Joint Standing Committee on Foreign Affairs, Defence
Preface and List of Recommendations
India has in the past been neglected by Australia. This was clearly brought into focus in the July 1990 report by the Senate Committee on Foreign Affairs, Defence and Trade, India Relations: Trade and Security. Since that report Australia's bilateral relationship with India has expanded significantly, particularly in the areas of trade and investment. In the past six years, bilateral trade has more than doubled. On current growth rates this trade level is set to double again in the next five years, making India one of Australia's largest export markets. Equally important is Australian investment in India which has increased dramatically since 1991.
Much of the impetus for the expanding bilateral trade relationship has been provided by the gradual restructuring and liberalisation of India's formerly 'inward looking' economy. This restructuring began in earnest after India struck severe balance of payments difficulties in 1991. Since then a wide range of economic and trade reform measures have been implemented to improve India's economy, and to make it globally competitive.
Despite political instability with successive changes of government at the centre, there appears little question of India's long term commitment to economic reform and liberalisation. The newly elected BJP-led Coalition Government, in its National Agenda for Governance, announced its commitment to continue the reform process.
Despite its status as a developing country, financial and investment indicators suggest India has huge potential as a market for trade in goods and services. It is the world's largest democracy, with a population of approximately 950 million people and growing at 2 percent per annum. In 1994 it was rated as the fifth largest economy in the world in purchasing power parity terms, although it is estimated that 328 million citizens are living below the poverty line. The size and real disposable income of India's growing middle class is debated. However by the year 2020 India is expected to be the fourth largest economy in the world.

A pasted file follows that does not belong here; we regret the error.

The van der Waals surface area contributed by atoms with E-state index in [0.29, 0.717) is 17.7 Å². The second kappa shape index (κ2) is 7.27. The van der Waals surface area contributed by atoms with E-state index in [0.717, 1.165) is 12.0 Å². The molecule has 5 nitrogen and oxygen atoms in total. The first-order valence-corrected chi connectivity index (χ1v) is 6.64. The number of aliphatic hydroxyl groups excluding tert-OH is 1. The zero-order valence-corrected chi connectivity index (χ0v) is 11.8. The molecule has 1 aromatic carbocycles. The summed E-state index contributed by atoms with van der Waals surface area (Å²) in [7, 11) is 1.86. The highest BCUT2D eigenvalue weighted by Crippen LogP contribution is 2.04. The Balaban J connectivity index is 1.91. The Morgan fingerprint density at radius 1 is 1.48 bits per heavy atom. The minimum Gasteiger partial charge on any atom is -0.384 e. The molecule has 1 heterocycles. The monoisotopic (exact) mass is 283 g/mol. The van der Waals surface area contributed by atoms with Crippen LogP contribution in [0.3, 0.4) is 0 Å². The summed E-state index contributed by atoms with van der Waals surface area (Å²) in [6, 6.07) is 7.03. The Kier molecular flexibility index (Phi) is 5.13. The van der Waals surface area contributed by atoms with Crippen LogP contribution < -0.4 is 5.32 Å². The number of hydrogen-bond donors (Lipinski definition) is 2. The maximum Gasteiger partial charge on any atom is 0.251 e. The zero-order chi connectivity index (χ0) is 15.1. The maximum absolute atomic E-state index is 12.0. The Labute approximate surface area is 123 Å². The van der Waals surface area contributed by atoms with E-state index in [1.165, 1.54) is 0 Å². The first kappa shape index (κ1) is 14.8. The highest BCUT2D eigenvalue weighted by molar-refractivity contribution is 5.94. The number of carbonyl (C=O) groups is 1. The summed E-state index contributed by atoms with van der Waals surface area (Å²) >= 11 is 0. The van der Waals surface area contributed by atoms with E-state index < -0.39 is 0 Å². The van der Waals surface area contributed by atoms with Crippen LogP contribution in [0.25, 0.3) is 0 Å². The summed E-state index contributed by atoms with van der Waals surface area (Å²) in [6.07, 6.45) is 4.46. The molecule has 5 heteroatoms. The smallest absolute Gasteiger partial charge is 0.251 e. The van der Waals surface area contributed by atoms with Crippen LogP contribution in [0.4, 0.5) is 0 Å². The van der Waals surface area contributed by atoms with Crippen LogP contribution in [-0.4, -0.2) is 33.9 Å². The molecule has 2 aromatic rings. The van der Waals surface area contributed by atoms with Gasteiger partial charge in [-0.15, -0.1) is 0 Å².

Recognising the importance of India as an emerging regional economic and political power, and in particular its growing significance to Australia's commercial interests, the Australian Government has increasingly focused efforts on developing a stronger and more diverse relationship with India. This has largely been pursued through a number of formal bilateral and multilateral mechanisms, including Australia India - New Horizons, an integrated trade and cultural promotion held in India in the latter part of 1996. Australia is also engaged in a number of regional mechanisms, in which India is a participant or seeks inclusion, including the ASEAN Regional Forum and APEC. More directly, Australia and India have recently committed to a multilateral initiative on regional cooperation and trade facilitation, the Indian Ocean Rim - Association for Regional Cooperation (IOR-ARC).
In referring the reference on Australia's trade relationship with India to the Committee, the Minister for Trade, the Hon Tim Fischer MP, saw the Inquiry as a particularly valuable undertaking. He noted there have been significant developments in Australia's trading relationship with India and that Australia must now build on the achievements of the New Horizon promotion to expand its trade and investment interests in India - the dominant regional economy.